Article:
"Any reasonable reading of the extensive Judiciary Committee testimony shows that Mr. Ashcroft's zeal has overruled prudence in cases that bear directly on issues relevant to the Department of Justice. For example, the desegregation of public schools, often under voluntary agreements supervised by federal courts, has bipartisan roots reaching back to the Eisenhower presidency. But as Missouri attorney general, Mr. Ashcroft opposed a court-approved voluntary desegregation plan for St. Louis and failed to come up with an alternative that would have ameliorated the segregated conditions. Mr. Ashcroft's tactics in blocking Judge Ronnie White's elevation from the Missouri Supreme Court to the federal bench raise problems of another sort. Judge White had a strong record of supporting capital punishment and often voted with Mr. Ashcroft's appointees on the Missouri Supreme Court. But on the floor of the Senate, Mr. Ashcroft advanced the fabricated charge that Judge White was 'pro-criminal' and had 'a tremendous bent toward criminal activity.' Before the Judiciary Committee, Mr. Ashcroft persisted in this demagogic attack, insisting that he was merely exercising his prerogative as a senator to reach an independent judgment. He was equally unpersuasive in explaining his plainly homophobic opposition to the confirmation of James Hormel as ambassador to Luxembourg. Mr. Hormel is a man of sterling legal and diplomatic credentials. Yet Mr. Ashcroft declared that he opposed Mr. Hormel based on the 'totality' of his record. As President Bush likes to say, we cannot read what is in another's heart. But neither can any civic- minded participant in this process fail to consider Mr. Ashcroft's history of opposition and code-worded condemnation of those whose color, sexual preference, religious views and attitude toward abortion differ from his own. On the issue of abortion, Mr. Ashcroft swore that his 30-year history of legislative and constitutional attacks on abortion rights would not lead him to oppose the 'settled law' supporting those rights. Of equal importance, he testified under oath that he would not use his powersas attorney general to invite a Supreme Court reversal of Roe v. Wade, the ruling that guarantees reproductive freedom of choice for American women. We urge a unified Democratic vote in the Senate against confirmation." — The New York Times before Ashcroft's confirmation.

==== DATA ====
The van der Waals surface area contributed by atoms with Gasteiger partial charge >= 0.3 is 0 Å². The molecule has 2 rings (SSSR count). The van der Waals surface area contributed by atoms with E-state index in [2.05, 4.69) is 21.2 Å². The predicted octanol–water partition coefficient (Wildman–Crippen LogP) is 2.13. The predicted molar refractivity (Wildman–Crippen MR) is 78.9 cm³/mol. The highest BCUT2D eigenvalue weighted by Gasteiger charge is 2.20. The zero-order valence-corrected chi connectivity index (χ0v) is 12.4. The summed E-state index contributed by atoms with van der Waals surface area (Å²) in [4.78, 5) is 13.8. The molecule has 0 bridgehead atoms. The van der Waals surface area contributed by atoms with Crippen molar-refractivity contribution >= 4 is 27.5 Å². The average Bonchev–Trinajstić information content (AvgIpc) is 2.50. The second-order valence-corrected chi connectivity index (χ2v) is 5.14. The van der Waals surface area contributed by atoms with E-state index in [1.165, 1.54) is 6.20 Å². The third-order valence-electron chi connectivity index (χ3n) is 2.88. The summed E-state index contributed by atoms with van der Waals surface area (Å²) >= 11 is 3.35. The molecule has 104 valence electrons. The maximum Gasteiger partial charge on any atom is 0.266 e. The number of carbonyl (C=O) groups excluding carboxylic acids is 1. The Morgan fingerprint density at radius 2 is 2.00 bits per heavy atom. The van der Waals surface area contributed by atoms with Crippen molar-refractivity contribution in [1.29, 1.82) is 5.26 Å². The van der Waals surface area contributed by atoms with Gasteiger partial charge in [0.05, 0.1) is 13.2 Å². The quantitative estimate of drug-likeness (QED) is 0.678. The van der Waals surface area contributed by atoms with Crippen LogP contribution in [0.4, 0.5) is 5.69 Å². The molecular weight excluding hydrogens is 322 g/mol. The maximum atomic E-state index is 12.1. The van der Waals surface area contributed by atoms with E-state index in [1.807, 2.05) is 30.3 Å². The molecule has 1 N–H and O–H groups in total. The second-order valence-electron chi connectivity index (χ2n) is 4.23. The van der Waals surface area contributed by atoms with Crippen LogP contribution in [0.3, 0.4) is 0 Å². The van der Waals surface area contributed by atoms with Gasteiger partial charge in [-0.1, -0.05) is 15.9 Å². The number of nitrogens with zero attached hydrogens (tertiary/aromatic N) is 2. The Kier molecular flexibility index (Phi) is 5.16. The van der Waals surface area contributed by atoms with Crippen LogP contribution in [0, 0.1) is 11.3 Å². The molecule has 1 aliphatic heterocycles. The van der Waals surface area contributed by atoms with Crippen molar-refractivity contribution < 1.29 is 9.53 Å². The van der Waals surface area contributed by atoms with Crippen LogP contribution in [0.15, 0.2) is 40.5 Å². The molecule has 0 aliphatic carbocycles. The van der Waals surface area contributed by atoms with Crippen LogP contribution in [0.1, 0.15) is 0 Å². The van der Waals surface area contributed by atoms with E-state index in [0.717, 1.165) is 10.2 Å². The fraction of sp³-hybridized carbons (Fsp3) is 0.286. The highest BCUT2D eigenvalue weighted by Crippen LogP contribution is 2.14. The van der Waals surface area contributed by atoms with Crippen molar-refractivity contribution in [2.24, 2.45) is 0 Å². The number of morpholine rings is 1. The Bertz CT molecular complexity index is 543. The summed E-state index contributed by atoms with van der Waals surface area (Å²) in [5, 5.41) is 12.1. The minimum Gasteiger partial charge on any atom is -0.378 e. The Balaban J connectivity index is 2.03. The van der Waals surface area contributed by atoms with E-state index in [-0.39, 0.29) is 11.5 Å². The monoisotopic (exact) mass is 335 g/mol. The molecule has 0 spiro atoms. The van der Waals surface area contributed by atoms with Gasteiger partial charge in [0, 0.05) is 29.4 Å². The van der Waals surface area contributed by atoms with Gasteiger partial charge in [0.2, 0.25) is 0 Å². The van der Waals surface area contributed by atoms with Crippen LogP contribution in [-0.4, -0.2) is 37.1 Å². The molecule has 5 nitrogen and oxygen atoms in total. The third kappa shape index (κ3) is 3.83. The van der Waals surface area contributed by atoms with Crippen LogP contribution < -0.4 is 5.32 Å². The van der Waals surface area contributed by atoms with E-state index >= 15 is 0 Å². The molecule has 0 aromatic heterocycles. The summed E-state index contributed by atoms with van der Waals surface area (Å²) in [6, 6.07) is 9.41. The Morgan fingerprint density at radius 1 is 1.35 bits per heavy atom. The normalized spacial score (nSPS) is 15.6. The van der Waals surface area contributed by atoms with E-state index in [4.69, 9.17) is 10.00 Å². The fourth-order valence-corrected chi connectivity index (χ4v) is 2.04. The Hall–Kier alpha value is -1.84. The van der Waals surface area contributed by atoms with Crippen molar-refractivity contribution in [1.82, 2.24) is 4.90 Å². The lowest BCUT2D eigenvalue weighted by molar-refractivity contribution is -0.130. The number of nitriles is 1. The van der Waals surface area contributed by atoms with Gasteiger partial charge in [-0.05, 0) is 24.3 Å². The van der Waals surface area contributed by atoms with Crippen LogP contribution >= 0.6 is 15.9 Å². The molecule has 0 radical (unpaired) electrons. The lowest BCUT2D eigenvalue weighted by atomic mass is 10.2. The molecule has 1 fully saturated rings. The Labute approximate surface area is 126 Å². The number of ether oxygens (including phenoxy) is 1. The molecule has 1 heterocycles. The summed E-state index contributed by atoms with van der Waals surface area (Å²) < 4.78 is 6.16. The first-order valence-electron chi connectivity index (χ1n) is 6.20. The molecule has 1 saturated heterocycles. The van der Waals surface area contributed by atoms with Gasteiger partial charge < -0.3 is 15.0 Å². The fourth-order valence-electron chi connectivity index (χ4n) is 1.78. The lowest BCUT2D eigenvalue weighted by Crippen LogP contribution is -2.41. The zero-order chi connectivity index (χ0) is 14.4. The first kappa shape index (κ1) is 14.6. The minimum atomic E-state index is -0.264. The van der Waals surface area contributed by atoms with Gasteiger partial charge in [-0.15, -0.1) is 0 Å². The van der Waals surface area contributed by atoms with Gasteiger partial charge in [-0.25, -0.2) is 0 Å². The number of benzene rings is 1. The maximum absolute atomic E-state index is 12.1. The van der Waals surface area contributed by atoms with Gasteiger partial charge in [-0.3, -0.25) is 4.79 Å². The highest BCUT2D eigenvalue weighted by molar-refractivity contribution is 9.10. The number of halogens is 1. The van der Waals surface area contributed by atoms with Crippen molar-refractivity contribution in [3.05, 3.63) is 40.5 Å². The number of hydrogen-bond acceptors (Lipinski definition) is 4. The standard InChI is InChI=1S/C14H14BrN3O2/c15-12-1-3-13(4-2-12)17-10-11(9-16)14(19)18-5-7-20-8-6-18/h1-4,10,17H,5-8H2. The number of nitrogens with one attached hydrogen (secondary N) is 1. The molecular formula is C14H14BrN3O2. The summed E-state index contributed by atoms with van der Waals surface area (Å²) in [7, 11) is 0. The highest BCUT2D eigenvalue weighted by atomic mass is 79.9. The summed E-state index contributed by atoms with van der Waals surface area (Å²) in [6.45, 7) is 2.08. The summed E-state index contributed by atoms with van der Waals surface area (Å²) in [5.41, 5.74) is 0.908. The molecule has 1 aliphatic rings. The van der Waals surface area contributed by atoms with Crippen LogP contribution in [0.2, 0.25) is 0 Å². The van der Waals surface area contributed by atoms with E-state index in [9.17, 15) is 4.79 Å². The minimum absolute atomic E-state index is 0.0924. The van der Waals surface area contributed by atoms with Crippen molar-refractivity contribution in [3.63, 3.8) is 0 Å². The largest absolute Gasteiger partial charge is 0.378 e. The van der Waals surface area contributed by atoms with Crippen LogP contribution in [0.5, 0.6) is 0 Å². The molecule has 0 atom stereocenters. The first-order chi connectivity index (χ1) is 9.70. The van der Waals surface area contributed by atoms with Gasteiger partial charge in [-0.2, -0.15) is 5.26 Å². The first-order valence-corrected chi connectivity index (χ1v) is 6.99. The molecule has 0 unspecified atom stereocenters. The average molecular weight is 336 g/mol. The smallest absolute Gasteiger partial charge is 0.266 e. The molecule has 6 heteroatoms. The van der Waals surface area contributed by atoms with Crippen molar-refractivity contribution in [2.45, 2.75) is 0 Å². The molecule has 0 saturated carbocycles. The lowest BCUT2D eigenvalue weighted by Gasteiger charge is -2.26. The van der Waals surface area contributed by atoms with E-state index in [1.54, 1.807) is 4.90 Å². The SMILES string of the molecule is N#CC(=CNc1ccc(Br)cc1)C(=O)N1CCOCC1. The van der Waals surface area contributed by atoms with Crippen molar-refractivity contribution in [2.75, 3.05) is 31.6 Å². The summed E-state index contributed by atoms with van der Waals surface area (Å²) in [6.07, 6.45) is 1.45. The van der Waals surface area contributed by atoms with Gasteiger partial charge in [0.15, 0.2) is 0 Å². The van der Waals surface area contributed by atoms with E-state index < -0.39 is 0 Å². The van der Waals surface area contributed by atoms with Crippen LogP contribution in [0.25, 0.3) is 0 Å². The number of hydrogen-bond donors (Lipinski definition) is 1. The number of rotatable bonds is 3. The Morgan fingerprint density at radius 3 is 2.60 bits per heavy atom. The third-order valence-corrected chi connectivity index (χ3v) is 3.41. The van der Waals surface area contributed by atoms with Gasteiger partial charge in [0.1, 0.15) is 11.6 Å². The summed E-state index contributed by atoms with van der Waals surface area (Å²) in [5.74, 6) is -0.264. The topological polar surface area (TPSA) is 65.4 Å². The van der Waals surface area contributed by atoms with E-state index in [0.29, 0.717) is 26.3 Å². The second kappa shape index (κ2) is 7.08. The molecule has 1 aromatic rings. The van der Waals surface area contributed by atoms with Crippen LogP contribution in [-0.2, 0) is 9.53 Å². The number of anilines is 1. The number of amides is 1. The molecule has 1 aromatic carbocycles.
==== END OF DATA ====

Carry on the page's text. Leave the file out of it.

"Presidents come and go, but a Washington clichÃ© is forever. Today we'll be lectured repeatedly on the poignancy of a president's exit (not that he's actually going anywhere), the promise of a new president's arrival, and on the glory of our Republic. We'll be reminded that there are no tanks in the streets when America changes leaders—only cheesy floats and aural assault weapons in the guise of high school bands. All true, and yet at this inaugural more than any other in any American's lifetime there is a cognitive dissonance between the patriotic sentiment and the reality. More Americans voted for the candidate who lost the election than the one who won. The Washington Post/ABC News poll says that only 41 percent believe the winner 'has a mandate to carry out the agenda' of his campaign. Even before the Florida fracas, the country's black population rejected the Republican candidate (who assiduously tried to attract black voters) by a larger margin than any since Barry Goldwater (who had voted against the Civil Rights Act). And now come calamities ignored in a campaign that dithered about prescription drugs, tax cuts and schools: an energy meltdown in the nation's biggest state, and a possible economic downturn." — New York Times columnist Frank Rich Jan. 20.